February 24, 2014
For too long, the Industry Trade Advisory Committees established under the Trade Act of 1974 have excluded labor representation. Today’s announcement that labor unions will now explicitly be considered to be U.S. organizations eligible to apply for membership in ITACs is a welcome change and an important step forward in helping to reform U.S. trade policy so that it can work for working families. I applaud the announcement and appreciate the opportunity for unions to present the workers’ point of view on the 16 industry-specific ITACs and the various ad hoc working groups the ITACs establish.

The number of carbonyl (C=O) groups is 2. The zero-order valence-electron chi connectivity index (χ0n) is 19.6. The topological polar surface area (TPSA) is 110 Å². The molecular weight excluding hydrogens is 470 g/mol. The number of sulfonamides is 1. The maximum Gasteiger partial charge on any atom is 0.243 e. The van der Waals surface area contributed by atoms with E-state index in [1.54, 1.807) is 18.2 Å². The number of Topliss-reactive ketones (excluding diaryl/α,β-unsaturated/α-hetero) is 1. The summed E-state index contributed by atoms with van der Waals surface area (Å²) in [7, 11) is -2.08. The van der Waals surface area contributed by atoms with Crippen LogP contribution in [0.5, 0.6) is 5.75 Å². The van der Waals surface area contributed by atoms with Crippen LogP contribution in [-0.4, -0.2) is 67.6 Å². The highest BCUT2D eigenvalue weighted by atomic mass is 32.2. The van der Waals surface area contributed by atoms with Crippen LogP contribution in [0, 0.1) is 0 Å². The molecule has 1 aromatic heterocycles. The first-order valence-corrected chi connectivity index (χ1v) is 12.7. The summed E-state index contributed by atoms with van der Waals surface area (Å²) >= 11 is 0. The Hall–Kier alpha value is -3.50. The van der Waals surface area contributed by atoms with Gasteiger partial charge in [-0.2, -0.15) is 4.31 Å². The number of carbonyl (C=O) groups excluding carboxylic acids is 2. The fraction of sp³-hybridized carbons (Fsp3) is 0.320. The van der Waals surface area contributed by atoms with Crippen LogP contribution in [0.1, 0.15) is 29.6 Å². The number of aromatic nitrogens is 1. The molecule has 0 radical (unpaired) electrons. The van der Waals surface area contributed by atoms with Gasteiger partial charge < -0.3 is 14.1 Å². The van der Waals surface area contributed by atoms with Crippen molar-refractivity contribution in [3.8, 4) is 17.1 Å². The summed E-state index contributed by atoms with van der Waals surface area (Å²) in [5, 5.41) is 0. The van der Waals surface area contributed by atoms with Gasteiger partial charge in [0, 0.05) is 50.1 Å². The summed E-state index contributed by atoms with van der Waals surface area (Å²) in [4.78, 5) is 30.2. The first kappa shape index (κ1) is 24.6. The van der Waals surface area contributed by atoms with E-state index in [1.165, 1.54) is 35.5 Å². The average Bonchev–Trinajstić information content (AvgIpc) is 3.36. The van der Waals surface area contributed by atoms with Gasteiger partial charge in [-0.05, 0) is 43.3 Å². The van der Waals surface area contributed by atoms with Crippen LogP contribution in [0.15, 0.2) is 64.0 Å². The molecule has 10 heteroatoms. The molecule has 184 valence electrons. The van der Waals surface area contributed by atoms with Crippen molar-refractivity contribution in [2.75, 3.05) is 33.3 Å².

However, the AFL-CIO will continue to press for greater openness, accountability, and democracy throughout the trade negotiation process. Our government must provide the American people the information they need in a timely manner so they have an opportunity to influence what is being negotiated in their name. Only then will trade policy stop being a tool to secure corporate rights and privileges at the expense of democracy. Today’s trade agreements affect everything from wages, jobs, and workplace rights to healthcare, consumer safety, the environment, and financial services policies. These issues are too important to be determined behind closed doors—in a manner in which even membership organizations like unions cannot legally inform their members of the classified information they learn.